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By Elizabeth Doran
Staff writer
Post Standard, New York state

LaFayette Central is opening a new type of high school this fall, but it won’t be like anything students or their parents have ever seen before.

This school – which opens in September inside Grimshaw Elementary – has no homework, and there are no report cards, grades or class tests, except for Regents exams.

One instructor teaches every subject, and students design their own learning plan and set their own goals.

Students work at internships outside the school two days a week, and everyone who graduates is expected to apply and be accepted into at least one college.

One of just 50 similar schools in the U.S., LaFayette’s Big Picture-affiliated school will be the first to open in a small, rural setting. Most Big Picture schools are in large, urban districts.

“This will definitely offer a different high school experience than the traditional one,” said LaFayette Superintendent Peter Tigh. “What we like most about this concept is the philosophy of educating one student at a time.”

The school will open with 12 to 15 freshmen. Every year, another dozen or so freshmen will be admitted for a maximum of 60 students, said Big Picture Principal Susan Osborn. So far, 10 students have applied for acceptance; the deadline to apply is Aug. 23. There is no fee to attend the school.

Although anyone can apply, Tigh said the school is an attempt to attract and engage at-risk students who are in danger of dropping out.

“Why do we lose kids in high school?” he asked. “They become disenfranchised and disinterested in learning. We need to make it so they want to come to school.”

LaFayette graduated 59 seniors in June, but 14 others dropped out between their freshman and senior years, Tigh said. Its those kids Tigh hopes to target with this model.

In New York state, there is one other Big Picture school in the Bronx. The first Big Picture school opened in Providence, R.I., in 1995, and there are now about 7,500 students attending about 50 Big Picture schools, which have a 95 percent graduation rate.

The Providence school, known as The Met, has been a tremendous success and its strategies have proven effective, said Todd Flaherty, a former Rhode Island deputy education commissioner and senior adviser to the National High School Center, a non-profit that provides guidance and information on high school improvement.

“All schools are searching for what they’re doing here, which is the business of reaching and motivating kids to learn,” Flaherty said. “It’s personalized, but it’s also real world and contextual. Kids aren’t sitting in rows not understanding why they’re doing what they’re doing. They’re involved in learning something that interests them.”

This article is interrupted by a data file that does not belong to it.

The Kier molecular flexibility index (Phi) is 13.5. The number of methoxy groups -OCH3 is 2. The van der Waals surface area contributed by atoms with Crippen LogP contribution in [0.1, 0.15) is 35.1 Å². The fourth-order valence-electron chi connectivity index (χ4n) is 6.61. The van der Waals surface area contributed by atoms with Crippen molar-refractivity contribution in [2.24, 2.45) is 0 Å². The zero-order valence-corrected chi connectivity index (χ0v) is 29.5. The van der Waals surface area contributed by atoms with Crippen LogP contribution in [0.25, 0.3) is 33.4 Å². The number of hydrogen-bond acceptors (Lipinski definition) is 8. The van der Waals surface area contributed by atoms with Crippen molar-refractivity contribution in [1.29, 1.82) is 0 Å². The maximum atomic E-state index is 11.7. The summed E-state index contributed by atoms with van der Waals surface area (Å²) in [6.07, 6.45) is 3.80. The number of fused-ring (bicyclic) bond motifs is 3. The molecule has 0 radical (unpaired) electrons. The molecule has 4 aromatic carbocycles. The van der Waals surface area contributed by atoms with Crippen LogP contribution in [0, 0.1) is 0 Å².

The philosophy of teaching one student at a time gives kids a vested interest in coming to school, Tigh said. Although the school may seem unorthodox, the students will meet all New York state requirements, take the required Regents and go on to post-secondary school in many cases.

Research shows kids who are connected and who build strong relationships at school are more likely to graduate, said Patte Barth, director of the Center for Public Education, an initiative of the New York State School Boards Association.

“Making school and learning relevant is a proven strategy,” she said.

Big Picture schools have a history of success, and their focus on personalized learning and community involvement are key in retaining students, said Jamie Fasteau, director of policy for the nonprofit Alliance for Excellent Education, which advocates for at-risk students.

Tigh said LaFayette wants to reach out to students for whom a traditional school structure doesn’t work. In the Big Picture school:

  • Students create their own 10-week learning plan specifying their goals. For example, if the student is passionate about poetry, the student might pick five poets to study and poetry is incorporated into lessons that cover all the core subjects.
  • Parents are a key part of their child’s education, meeting four times a year with the student and an adviser to help plan the next 10-week learning plan. Advisers stay with the students throughout high school.
  • Instead of a grade or test, students present 45-minute exhibitions, or presentations, on what they’ve learned, and answer questions.
  • Two days a week starting probably in January, students are paired with a mentor and work at internships around the county. Before the internships start, students spend the fall learning appropriate dress for the workplace, how to make phone calls and what to expect at a job site.
“We really believe students will see a real purpose to their learning through this approach,” Osborn said.

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